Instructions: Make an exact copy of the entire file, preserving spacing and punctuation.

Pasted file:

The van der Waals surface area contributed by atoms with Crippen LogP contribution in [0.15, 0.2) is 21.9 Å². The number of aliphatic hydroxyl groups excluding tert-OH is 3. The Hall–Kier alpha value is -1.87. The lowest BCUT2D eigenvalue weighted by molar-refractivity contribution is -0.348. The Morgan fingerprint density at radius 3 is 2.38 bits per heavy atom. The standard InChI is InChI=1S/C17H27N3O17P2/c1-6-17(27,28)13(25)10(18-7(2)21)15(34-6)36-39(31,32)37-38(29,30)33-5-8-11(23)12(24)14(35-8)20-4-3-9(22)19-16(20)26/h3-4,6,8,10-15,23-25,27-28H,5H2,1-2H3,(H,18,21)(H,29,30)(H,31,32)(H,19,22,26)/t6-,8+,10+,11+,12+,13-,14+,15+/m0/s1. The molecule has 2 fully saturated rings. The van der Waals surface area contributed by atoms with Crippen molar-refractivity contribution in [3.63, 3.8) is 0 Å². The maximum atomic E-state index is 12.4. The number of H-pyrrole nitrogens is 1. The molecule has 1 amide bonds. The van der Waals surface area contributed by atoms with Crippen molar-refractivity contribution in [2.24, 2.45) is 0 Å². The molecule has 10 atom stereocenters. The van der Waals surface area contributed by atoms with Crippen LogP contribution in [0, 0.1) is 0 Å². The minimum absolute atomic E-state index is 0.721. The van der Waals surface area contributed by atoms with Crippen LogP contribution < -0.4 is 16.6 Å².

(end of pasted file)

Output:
The van der Waals surface area contributed by atoms with Crippen LogP contribution in [0.15, 0.2) is 21.9 Å². The number of aliphatic hydroxyl groups excluding tert-OH is 3. The Hall–Kier alpha value is -1.87. The lowest BCUT2D eigenvalue weighted by molar-refractivity contribution is -0.348. The Morgan fingerprint density at radius 3 is 2.38 bits per heavy atom. The standard InChI is InChI=1S/C17H27N3O17P2/c1-6-17(27,28)13(25)10(18-7(2)21)15(34-6)36-39(31,32)37-38(29,30)33-5-8-11(23)12(24)14(35-8)20-4-3-9(22)19-16(20)26/h3-4,6,8,10-15,23-25,27-28H,5H2,1-2H3,(H,18,21)(H,29,30)(H,31,32)(H,19,22,26)/t6-,8+,10+,11+,12+,13-,14+,15+/m0/s1. The molecule has 2 fully saturated rings. The van der Waals surface area contributed by atoms with Crippen molar-refractivity contribution in [3.63, 3.8) is 0 Å². The maximum atomic E-state index is 12.4. The number of H-pyrrole nitrogens is 1. The molecule has 1 amide bonds. The van der Waals surface area contributed by atoms with Crippen molar-refractivity contribution in [2.24, 2.45) is 0 Å². The molecule has 10 atom stereocenters. The van der Waals surface area contributed by atoms with Crippen LogP contribution in [0, 0.1) is 0 Å². The minimum absolute atomic E-state index is 0.721. The van der Waals surface area contributed by atoms with Crippen LogP contribution < -0.4 is 16.6 Å².